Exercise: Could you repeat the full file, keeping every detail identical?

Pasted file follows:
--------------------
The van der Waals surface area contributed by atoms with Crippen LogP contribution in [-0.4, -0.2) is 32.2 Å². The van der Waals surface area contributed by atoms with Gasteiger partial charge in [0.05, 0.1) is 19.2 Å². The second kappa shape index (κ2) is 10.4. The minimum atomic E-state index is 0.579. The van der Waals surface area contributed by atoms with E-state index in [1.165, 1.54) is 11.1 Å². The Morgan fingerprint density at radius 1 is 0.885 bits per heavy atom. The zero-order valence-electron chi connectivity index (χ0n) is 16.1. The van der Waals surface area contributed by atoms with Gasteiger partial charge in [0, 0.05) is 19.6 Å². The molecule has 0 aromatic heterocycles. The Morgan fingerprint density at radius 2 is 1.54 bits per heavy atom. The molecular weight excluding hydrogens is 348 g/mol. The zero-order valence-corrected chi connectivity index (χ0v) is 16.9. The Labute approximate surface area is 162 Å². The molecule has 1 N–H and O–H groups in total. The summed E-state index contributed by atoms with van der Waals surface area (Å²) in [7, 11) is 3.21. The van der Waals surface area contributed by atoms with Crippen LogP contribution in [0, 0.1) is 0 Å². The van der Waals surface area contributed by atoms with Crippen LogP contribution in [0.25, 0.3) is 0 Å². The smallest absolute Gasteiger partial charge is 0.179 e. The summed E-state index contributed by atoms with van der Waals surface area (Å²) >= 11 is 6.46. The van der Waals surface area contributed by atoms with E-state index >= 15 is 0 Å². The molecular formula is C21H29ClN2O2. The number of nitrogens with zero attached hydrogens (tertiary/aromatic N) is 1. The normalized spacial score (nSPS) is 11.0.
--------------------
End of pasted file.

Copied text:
The van der Waals surface area contributed by atoms with Crippen LogP contribution in [-0.4, -0.2) is 32.2 Å². The van der Waals surface area contributed by atoms with Gasteiger partial charge in [0.05, 0.1) is 19.2 Å². The second kappa shape index (κ2) is 10.4. The minimum atomic E-state index is 0.579. The van der Waals surface area contributed by atoms with E-state index in [1.165, 1.54) is 11.1 Å². The Morgan fingerprint density at radius 1 is 0.885 bits per heavy atom. The zero-order valence-electron chi connectivity index (χ0n) is 16.1. The van der Waals surface area contributed by atoms with Gasteiger partial charge in [0, 0.05) is 19.6 Å². The molecule has 0 aromatic heterocycles. The Morgan fingerprint density at radius 2 is 1.54 bits per heavy atom. The molecular weight excluding hydrogens is 348 g/mol. The zero-order valence-corrected chi connectivity index (χ0v) is 16.9. The Labute approximate surface area is 162 Å². The molecule has 1 N–H and O–H groups in total. The summed E-state index contributed by atoms with van der Waals surface area (Å²) in [7, 11) is 3.21. The van der Waals surface area contributed by atoms with Crippen LogP contribution in [0, 0.1) is 0 Å². The van der Waals surface area contributed by atoms with Crippen LogP contribution in [0.25, 0.3) is 0 Å². The smallest absolute Gasteiger partial charge is 0.179 e. The summed E-state index contributed by atoms with van der Waals surface area (Å²) >= 11 is 6.46. The van der Waals surface area contributed by atoms with E-state index >= 15 is 0 Å². The molecular formula is C21H29ClN2O2. The number of nitrogens with zero attached hydrogens (tertiary/aromatic N) is 1. The normalized spacial score (nSPS) is 11.0.